Emergency crews climbed and clawed through thick flows of mud and dangerous debris Wednesday in some of Southern California's most exclusive neighborhoods, as the death toll from the collapse of rain-soaked hillsides rose to 17 people with more than a dozen others missing.

This neighborhood of gated homes and sloping streets just south of Santa Barbara has taken on the character of a Hollywood set, weeks after flames threatened the kind of destruction that mudslides have done in days. Wide swaths of ash and earth have smashed ­multimillion-dollar homes into pieces, filled hotel lobbies with muck, and blocked the main highway from Los Angeles for miles with mud several feet deep.

But the human tragedy, which unfolded overnight Tuesday and continued Wednesday, far exceeded the emotional punch of the severe property damage. Whole families have been carried away by the mud. Rescued children who survived their parents remain in critical condition in a hospital whose staffers are challenged by road closures and their own damaged property. At least 13 other people are missing.

As helicopters picked families off the roofs of their battered homes, community members branched out on their own to look for survivors and bodies, searching creek beds and ­canyons, runoff points at local beaches, and splintered piles of wood and stone that once were homes.

Churches became shelters for the thousands of evacuees, who may have no place to live for months. Thousands of others are without water or power and may remain so for days.

Brenda Bottoms, a Montecito resident, described on Wednesday the muddy handprints she saw on the sides of neighboring homes, which had been slammed and partly carried off by a fast-moving mudflow.

"This is a neighborhood," Bottoms said, tears running down her cheeks. "You know the family with five kids that live right over there. And now everything's gone."

The mudslides mark the cruel postscript to the Thomas Fire, which burned for much of December, becoming the largest wildfire by area in California history. For weeks before Christmas, flames scorched the steep hills above Montecito, squeezed between the Santa Ynez Mountains and the Pacific Ocean northwest of Los Angeles, forcing 9,000 residents to evacuate.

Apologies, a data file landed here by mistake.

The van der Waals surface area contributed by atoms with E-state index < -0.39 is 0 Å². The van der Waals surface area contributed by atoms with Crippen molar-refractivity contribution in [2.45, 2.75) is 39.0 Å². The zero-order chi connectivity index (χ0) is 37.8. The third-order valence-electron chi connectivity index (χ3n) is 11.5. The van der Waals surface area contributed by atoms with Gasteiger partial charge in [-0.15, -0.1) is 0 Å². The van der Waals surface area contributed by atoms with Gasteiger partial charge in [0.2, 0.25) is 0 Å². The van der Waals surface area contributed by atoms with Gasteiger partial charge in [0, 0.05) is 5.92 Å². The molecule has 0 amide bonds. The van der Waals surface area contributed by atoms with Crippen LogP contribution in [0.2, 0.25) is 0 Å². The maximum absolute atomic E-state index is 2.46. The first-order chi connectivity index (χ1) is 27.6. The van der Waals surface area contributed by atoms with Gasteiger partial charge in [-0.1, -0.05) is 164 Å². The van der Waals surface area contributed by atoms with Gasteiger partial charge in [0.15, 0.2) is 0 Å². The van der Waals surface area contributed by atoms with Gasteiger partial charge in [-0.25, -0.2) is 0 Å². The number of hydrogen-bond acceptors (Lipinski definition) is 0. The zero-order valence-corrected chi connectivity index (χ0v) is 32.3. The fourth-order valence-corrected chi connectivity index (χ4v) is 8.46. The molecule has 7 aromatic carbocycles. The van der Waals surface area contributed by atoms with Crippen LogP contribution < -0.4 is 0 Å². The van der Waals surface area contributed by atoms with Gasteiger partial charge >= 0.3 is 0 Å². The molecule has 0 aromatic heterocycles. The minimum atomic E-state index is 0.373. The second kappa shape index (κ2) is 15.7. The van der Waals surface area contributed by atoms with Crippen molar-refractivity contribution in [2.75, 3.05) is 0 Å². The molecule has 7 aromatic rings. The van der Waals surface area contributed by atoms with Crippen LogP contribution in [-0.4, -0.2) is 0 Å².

Firefighters from across the state worked to save nearly all of Montecito's houses, an achievement that city residents describe as nothing short of a miracle given the intensity of the offshore winds and the ferocity of the fire that burned through tinder-dry brush and tree stands in a rainy season without rain.

The blaze left the mountains bare, especially along the slopes and in the canyons just above Montecito, a stretch running from near Westmont College to roughly Romero Canyon, where a few hundred residents were trapped temporarily by the mudslides.

Those neighborhoods, which include the homes of Oprah Winfrey, Rob Lowe and other Hollywood stars, are now the most vulnerable. Evacuation orders were issued days before the predicted downpour this week, sparing many when the hillsides, no longer held together by brush and trees, spilled into the neighborhoods.

Santa Barbara County fire officials said Wednesday that 100 homes were destroyed by the mudslides and an additional 300 were damaged. Many more remain in jeopardy — fire officials say as many as 1,500 — but the weather could turn in their favor.

The National Weather Service forecasts sun and light wind through early next week, when work crews also expect that Highway 101 will reopen where it passes through Montecito. But periods of rain are predicted to follow.

One of the main arteries for the mud has been Hot Springs Road and Olive Mill Road, which join and run from the hills to the sea, passing Our Lady of Mount Carmel Church, running over Highway 101 and ending at the exclusive Coral Casino Beach and Cabana Club. Bodies have been found along its length, and a woman's remains were recovered on Butterfly Beach, just below the Coral Casino.